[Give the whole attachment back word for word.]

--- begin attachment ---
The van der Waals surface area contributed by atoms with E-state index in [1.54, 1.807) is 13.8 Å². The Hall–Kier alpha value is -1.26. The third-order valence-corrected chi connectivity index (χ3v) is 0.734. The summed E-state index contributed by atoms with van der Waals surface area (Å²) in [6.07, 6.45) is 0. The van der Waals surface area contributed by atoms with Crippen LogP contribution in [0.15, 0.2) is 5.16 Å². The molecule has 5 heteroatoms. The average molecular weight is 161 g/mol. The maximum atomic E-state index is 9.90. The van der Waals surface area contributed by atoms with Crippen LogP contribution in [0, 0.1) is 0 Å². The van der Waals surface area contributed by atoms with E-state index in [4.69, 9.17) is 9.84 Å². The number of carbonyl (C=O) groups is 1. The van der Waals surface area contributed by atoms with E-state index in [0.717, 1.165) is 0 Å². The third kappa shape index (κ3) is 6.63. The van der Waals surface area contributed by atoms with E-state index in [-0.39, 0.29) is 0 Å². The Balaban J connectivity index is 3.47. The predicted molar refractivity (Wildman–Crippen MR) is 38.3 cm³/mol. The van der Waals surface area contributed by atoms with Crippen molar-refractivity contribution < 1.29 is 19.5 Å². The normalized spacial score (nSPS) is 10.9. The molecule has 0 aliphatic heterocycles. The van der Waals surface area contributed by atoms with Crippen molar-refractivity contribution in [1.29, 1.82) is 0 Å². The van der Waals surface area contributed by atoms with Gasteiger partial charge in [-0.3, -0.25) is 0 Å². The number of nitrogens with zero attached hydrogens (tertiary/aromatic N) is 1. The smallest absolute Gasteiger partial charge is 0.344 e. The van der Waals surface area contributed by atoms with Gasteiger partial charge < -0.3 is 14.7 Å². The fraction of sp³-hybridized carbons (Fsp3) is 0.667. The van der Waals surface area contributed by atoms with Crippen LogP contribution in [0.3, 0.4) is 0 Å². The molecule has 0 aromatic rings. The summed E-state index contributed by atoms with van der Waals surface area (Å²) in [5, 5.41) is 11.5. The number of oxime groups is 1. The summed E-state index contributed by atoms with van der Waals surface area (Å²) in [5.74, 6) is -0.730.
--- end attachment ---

The van der Waals surface area contributed by atoms with E-state index in [1.54, 1.807) is 13.8 Å². The Hall–Kier alpha value is -1.26. The third-order valence-corrected chi connectivity index (χ3v) is 0.734. The summed E-state index contributed by atoms with van der Waals surface area (Å²) in [6.07, 6.45) is 0. The van der Waals surface area contributed by atoms with Crippen LogP contribution in [0.15, 0.2) is 5.16 Å². The molecule has 5 heteroatoms. The average molecular weight is 161 g/mol. The maximum atomic E-state index is 9.90. The van der Waals surface area contributed by atoms with Crippen LogP contribution in [0, 0.1) is 0 Å². The van der Waals surface area contributed by atoms with E-state index in [4.69, 9.17) is 9.84 Å². The number of carbonyl (C=O) groups is 1. The van der Waals surface area contributed by atoms with E-state index in [0.717, 1.165) is 0 Å². The third kappa shape index (κ3) is 6.63. The van der Waals surface area contributed by atoms with E-state index in [-0.39, 0.29) is 0 Å². The Balaban J connectivity index is 3.47. The predicted molar refractivity (Wildman–Crippen MR) is 38.3 cm³/mol. The van der Waals surface area contributed by atoms with Crippen molar-refractivity contribution < 1.29 is 19.5 Å². The normalized spacial score (nSPS) is 10.9. The molecule has 0 aliphatic heterocycles. The van der Waals surface area contributed by atoms with Crippen molar-refractivity contribution in [1.29, 1.82) is 0 Å². The van der Waals surface area contributed by atoms with Gasteiger partial charge in [-0.3, -0.25) is 0 Å². The number of nitrogens with zero attached hydrogens (tertiary/aromatic N) is 1. The smallest absolute Gasteiger partial charge is 0.344 e. The van der Waals surface area contributed by atoms with Gasteiger partial charge < -0.3 is 14.7 Å². The fraction of sp³-hybridized carbons (Fsp3) is 0.667. The van der Waals surface area contributed by atoms with Crippen LogP contribution in [0.3, 0.4) is 0 Å². The molecule has 0 aromatic rings. The summed E-state index contributed by atoms with van der Waals surface area (Å²) in [5, 5.41) is 11.5. The number of oxime groups is 1. The summed E-state index contributed by atoms with van der Waals surface area (Å²) in [5.74, 6) is -0.730.